When I heard James Hynes had a new book coming out I become as excited as when I'd heard a movie of Lord of the Rings was in the works. Very.
I am a fan of Hynes' The Lecturer's Tale, Publish and Perish and Kings of Infinite Space, three contemporary works of fiction that live in the space between pop and literature--a good place. Hynes' first book, a mystery of sorts set in Ireland, The Wild Colonial Boy, lost me after a few chapters. I'm being honest here.
My fickle heart was won in the beginning of Next (Little Brown and Co.), before being lost. The narrator, Kevin, is on a plane from Ann Arbor to Austin for a job interview. With a wink at Joyce's Ulysses, the book is stream-of-Kevin's-consciousness, from take-off to its ending about six hours later.
Thoughts stream into a former co-worker named McNulty from a record store in the late 70s. McNulty was an old-style doper-philosopher-slacker, working in a shop where a customer could go to a listening booth to hear five versions of a Shostakovich symphony (or the B-52s). Oh, I remember those stores. The McNulty/listening booths, fine with details, won me. Who knows where McNulty is these days--Kevin doesn't, though those memories are rich with humor.
And what happened to all the small bookstores, cafes, records stores which those of us who can remember the 70s miss? Well, we all know what happened. Big chain stores.
Part of Kevin's stream-of-consciousness is a lament for what's lost as in crushed by industry, and what is lost in our sense of safety, crushed by violent industry of airplanes flying into buildings and suicide bombers on trains.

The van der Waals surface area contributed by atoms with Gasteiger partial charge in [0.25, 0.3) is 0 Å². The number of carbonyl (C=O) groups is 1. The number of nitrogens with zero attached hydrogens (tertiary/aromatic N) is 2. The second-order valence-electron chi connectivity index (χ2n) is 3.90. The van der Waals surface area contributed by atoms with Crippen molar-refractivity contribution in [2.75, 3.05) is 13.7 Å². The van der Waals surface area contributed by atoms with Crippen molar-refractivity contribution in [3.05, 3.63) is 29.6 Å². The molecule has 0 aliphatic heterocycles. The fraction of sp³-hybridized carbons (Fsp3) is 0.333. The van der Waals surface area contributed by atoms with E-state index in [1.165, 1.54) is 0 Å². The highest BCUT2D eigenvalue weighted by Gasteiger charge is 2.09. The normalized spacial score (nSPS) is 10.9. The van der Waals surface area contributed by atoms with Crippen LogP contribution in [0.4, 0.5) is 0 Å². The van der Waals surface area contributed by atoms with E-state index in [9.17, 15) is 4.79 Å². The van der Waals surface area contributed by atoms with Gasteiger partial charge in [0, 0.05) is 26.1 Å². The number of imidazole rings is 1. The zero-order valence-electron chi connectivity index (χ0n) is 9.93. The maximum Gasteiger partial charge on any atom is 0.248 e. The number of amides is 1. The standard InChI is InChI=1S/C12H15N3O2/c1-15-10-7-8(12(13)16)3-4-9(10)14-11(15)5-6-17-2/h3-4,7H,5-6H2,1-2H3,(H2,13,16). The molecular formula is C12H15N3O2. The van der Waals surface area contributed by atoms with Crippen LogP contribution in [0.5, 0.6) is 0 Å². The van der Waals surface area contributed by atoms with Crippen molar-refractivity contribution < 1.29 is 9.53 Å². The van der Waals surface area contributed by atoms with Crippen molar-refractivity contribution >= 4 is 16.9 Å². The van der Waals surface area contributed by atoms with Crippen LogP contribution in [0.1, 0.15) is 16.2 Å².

However. Most of Kevin's thoughts center on his women. On the ones who got away and the one he is thinking of leaving. I guess Kevin is a healthy American boy, a 50-year old who is unmarried. His thinking take cracks at the cultural literacy of some of his women, which shows Kevin making wrong choices, his contempt, and is also (I am taking the high road), a shot at the country's continued loss of cultural literacy.
Mostly he thinks about his women's flat stomachs, the size of their calves, the tautness of their arms, their sexual charms. Yes, I am told in countless articles and books that men think mostly about sex. True, not true, Kevin is living testament to that theory. Other than McNulty, he has no particular memory of much besides sex and his women. The obligatory family memory (well told, convincing--Hynes is a good writer), but that's it. Regarding a fellow passenger he follows after they land in Austin:
"She's dwindled in the sunlight from a flesh-and-blood girl, with muscles gliding beneath her skin, her apple tattoo winking over her jeans, to an incorporeal, impressionist squiggle that means Girl, a couple of charcoal lines narrow in the middle and wise at the hips."
Nicely done but after twenty references to her tattoo and hips, well, my interest waned. Actually, I was insulted and bored.
I think about living within a star for eternity, per a passage from Spinoza; of course now about the Gulf; the Freedom Flotilla; unemployment; sex; nieces and nephew; the competitive world of poetry. Kevin thinks about sex and romance. Maybe this is chick lit for men.
By the time I reached page 175 I gave myself permission to skip thirty or so pages to get to the final thirty or so pages. This finale is convincing and much foreshadowed.
James Hynes is a wonderful writer. Next is skillful in many ways but it is not his best book or a book I recommend except to younger men. Hynes' fiction thrives on slightly loser characters encountering the bizarre; no matter how well-drawn or real Kevin is, he is not interesting enough to keep my attention and respect for the entire book.